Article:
Meeting report

Defence and Military Veterans
Portfolio Committee on 17 October 2012

Department of Defence 2012 Annual Report

Chairperson:
Mr M Motimele (ANC)

Documents handed out
Department of Defence Annual Report Financial Year 2011/12
Vote: 22 Defence and Military Veterans Annual Audited Financial statements 31 March 2012
Auditor-General’s presentation to Portfolio Committee

Audio recording

Summary
The Secretary of Defence presented the Annual Report of the Department of Defence (DOD) for 2011/12. The DOD had two components - the Defence Secretariat and South African National Defence Force (SANDF). The Secretariat defence outcomes included
enhanced civil control of DOD, through sound administration, financial management, information and intelligence, and ensuring that the country was defended and protected. The SANDF would attend to defence commitments in accordance with government policy and strategy, providing a mission ready for defence capabilities, providing sound defence direction, and ensuring defence compliance with Regulatory Framework. In carrying out its task, the DOD focused not only on the immediate priorities set out in the State of the Nation address but also on the long term and sustained defence mandate.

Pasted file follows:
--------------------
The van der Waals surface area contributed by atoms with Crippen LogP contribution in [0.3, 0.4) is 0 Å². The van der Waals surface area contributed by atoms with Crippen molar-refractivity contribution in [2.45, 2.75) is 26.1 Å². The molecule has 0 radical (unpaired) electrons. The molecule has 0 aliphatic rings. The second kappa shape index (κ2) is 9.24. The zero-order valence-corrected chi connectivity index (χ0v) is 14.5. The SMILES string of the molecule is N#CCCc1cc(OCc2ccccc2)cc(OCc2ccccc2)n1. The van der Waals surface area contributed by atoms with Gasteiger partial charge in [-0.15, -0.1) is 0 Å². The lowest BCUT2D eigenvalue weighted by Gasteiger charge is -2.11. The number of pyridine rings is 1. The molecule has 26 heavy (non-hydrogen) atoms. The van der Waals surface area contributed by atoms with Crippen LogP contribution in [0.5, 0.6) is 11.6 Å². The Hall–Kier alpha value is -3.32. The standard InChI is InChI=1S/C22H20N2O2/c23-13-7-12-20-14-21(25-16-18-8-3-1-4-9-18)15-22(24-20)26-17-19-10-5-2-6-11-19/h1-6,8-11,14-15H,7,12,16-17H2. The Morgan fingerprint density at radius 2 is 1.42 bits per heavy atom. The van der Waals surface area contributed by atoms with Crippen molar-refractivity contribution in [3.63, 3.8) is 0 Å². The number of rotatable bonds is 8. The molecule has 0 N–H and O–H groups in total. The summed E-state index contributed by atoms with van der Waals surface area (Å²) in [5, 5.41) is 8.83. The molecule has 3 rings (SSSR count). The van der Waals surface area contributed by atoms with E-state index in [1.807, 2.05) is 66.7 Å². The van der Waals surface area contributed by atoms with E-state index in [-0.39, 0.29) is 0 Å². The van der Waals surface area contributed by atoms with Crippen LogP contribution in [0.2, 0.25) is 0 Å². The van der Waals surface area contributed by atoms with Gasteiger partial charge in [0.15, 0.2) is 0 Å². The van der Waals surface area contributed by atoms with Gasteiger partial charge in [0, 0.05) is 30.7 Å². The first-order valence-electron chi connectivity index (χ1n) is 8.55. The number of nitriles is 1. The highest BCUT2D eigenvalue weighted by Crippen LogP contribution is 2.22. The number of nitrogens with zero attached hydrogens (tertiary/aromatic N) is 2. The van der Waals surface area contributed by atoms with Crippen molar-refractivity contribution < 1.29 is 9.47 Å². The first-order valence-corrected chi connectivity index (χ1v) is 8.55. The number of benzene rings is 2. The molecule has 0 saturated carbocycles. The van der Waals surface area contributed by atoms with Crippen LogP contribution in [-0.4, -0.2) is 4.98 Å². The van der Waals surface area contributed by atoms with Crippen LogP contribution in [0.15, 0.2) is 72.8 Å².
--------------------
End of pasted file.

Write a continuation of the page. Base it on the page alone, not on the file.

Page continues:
The performance against several strategic objectives was outlined. Safeguarding the borders, by land, air and sea, remained a key function, and seven SANDF units were deployed to the borders. Over 16 000 illegal migrants were apprehended, and 358 criminals, whilst 60 vehicles, 1 394 head of livestock and R14.6 million contraband goods were recovered. In the anti-poaching missions, eleven poachers were killed and 22 arrested, whilst 19 rifles, including AK47 assault rifles, were recovered. T